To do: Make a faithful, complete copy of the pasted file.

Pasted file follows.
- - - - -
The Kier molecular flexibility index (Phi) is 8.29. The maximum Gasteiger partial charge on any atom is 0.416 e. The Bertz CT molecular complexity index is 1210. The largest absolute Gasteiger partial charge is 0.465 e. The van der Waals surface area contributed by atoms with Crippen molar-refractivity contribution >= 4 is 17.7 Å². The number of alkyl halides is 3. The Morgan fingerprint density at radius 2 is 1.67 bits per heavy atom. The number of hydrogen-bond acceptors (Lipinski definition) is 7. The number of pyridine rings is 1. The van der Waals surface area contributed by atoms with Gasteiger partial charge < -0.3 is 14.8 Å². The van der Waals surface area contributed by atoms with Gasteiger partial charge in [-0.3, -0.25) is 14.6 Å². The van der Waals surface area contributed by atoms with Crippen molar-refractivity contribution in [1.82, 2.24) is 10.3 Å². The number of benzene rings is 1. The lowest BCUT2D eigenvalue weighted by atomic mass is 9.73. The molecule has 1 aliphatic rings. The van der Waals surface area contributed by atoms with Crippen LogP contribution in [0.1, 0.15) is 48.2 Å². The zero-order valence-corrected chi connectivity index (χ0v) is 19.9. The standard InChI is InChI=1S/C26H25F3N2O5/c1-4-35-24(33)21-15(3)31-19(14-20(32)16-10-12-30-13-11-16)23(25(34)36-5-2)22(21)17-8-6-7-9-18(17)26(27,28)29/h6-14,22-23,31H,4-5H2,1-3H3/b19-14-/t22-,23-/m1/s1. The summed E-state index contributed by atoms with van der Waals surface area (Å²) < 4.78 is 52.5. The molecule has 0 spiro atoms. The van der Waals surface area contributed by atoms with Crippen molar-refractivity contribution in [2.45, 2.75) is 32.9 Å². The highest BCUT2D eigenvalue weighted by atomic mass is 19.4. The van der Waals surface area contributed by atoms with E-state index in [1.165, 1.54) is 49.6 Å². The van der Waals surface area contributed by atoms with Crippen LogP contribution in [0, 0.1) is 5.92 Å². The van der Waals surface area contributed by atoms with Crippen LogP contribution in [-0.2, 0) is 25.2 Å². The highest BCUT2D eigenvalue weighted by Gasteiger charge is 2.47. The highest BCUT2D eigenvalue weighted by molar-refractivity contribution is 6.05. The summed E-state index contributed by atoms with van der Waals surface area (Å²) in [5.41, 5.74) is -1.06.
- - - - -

The Kier molecular flexibility index (Phi) is 8.29. The maximum Gasteiger partial charge on any atom is 0.416 e. The Bertz CT molecular complexity index is 1210. The largest absolute Gasteiger partial charge is 0.465 e. The van der Waals surface area contributed by atoms with Crippen molar-refractivity contribution >= 4 is 17.7 Å². The number of alkyl halides is 3. The Morgan fingerprint density at radius 2 is 1.67 bits per heavy atom. The number of hydrogen-bond acceptors (Lipinski definition) is 7. The number of pyridine rings is 1. The van der Waals surface area contributed by atoms with Gasteiger partial charge < -0.3 is 14.8 Å². The van der Waals surface area contributed by atoms with Gasteiger partial charge in [-0.3, -0.25) is 14.6 Å². The van der Waals surface area contributed by atoms with Crippen molar-refractivity contribution in [1.82, 2.24) is 10.3 Å². The number of benzene rings is 1. The lowest BCUT2D eigenvalue weighted by atomic mass is 9.73. The molecule has 1 aliphatic rings. The van der Waals surface area contributed by atoms with Crippen LogP contribution in [0.1, 0.15) is 48.2 Å². The zero-order valence-corrected chi connectivity index (χ0v) is 19.9. The standard InChI is InChI=1S/C26H25F3N2O5/c1-4-35-24(33)21-15(3)31-19(14-20(32)16-10-12-30-13-11-16)23(25(34)36-5-2)22(21)17-8-6-7-9-18(17)26(27,28)29/h6-14,22-23,31H,4-5H2,1-3H3/b19-14-/t22-,23-/m1/s1. The summed E-state index contributed by atoms with van der Waals surface area (Å²) < 4.78 is 52.5. The molecule has 0 spiro atoms. The van der Waals surface area contributed by atoms with Crippen molar-refractivity contribution in [2.45, 2.75) is 32.9 Å². The highest BCUT2D eigenvalue weighted by atomic mass is 19.4. The van der Waals surface area contributed by atoms with E-state index in [1.165, 1.54) is 49.6 Å². The van der Waals surface area contributed by atoms with Crippen LogP contribution in [0, 0.1) is 5.92 Å². The van der Waals surface area contributed by atoms with Crippen LogP contribution in [-0.2, 0) is 25.2 Å². The highest BCUT2D eigenvalue weighted by Gasteiger charge is 2.47. The highest BCUT2D eigenvalue weighted by molar-refractivity contribution is 6.05. The summed E-state index contributed by atoms with van der Waals surface area (Å²) in [5.41, 5.74) is -1.06.